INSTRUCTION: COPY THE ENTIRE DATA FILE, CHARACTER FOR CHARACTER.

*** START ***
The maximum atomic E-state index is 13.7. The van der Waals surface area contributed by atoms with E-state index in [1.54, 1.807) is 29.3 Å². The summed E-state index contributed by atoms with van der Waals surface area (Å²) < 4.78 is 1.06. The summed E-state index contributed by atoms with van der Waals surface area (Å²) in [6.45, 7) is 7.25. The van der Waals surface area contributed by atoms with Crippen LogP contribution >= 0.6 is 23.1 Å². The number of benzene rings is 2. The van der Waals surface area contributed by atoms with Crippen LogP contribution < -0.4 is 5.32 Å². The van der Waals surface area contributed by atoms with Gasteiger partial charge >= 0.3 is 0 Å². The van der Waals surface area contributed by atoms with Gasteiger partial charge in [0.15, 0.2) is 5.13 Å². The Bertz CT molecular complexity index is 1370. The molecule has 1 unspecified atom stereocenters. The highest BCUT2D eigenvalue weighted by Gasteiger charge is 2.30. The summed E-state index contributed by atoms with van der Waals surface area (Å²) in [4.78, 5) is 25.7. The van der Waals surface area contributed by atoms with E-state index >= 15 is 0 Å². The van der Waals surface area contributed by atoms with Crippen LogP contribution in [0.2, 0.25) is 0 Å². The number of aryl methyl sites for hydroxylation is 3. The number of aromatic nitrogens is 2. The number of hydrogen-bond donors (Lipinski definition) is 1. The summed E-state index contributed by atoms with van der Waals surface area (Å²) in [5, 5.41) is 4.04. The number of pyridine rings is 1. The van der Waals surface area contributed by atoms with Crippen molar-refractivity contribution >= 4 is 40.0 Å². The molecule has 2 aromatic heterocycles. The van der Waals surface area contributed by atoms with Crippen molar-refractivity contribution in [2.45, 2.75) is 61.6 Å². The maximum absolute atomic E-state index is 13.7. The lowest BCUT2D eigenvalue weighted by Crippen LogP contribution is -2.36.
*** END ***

The maximum atomic E-state index is 13.7. The van der Waals surface area contributed by atoms with E-state index in [1.54, 1.807) is 29.3 Å². The summed E-state index contributed by atoms with van der Waals surface area (Å²) < 4.78 is 1.06. The summed E-state index contributed by atoms with van der Waals surface area (Å²) in [6.45, 7) is 7.25. The van der Waals surface area contributed by atoms with Crippen LogP contribution >= 0.6 is 23.1 Å². The number of benzene rings is 2. The van der Waals surface area contributed by atoms with Crippen LogP contribution < -0.4 is 5.32 Å². The van der Waals surface area contributed by atoms with Gasteiger partial charge >= 0.3 is 0 Å². The van der Waals surface area contributed by atoms with Gasteiger partial charge in [0.15, 0.2) is 5.13 Å². The Bertz CT molecular complexity index is 1370. The molecule has 1 unspecified atom stereocenters. The highest BCUT2D eigenvalue weighted by Gasteiger charge is 2.30. The summed E-state index contributed by atoms with van der Waals surface area (Å²) in [4.78, 5) is 25.7. The van der Waals surface area contributed by atoms with E-state index >= 15 is 0 Å². The van der Waals surface area contributed by atoms with Crippen LogP contribution in [0.2, 0.25) is 0 Å². The number of aryl methyl sites for hydroxylation is 3. The number of aromatic nitrogens is 2. The number of hydrogen-bond donors (Lipinski definition) is 1. The summed E-state index contributed by atoms with van der Waals surface area (Å²) in [5, 5.41) is 4.04. The number of pyridine rings is 1. The van der Waals surface area contributed by atoms with Crippen molar-refractivity contribution >= 4 is 40.0 Å². The molecule has 2 aromatic heterocycles. The van der Waals surface area contributed by atoms with Crippen molar-refractivity contribution in [2.45, 2.75) is 61.6 Å². The maximum absolute atomic E-state index is 13.7. The lowest BCUT2D eigenvalue weighted by Crippen LogP contribution is -2.36.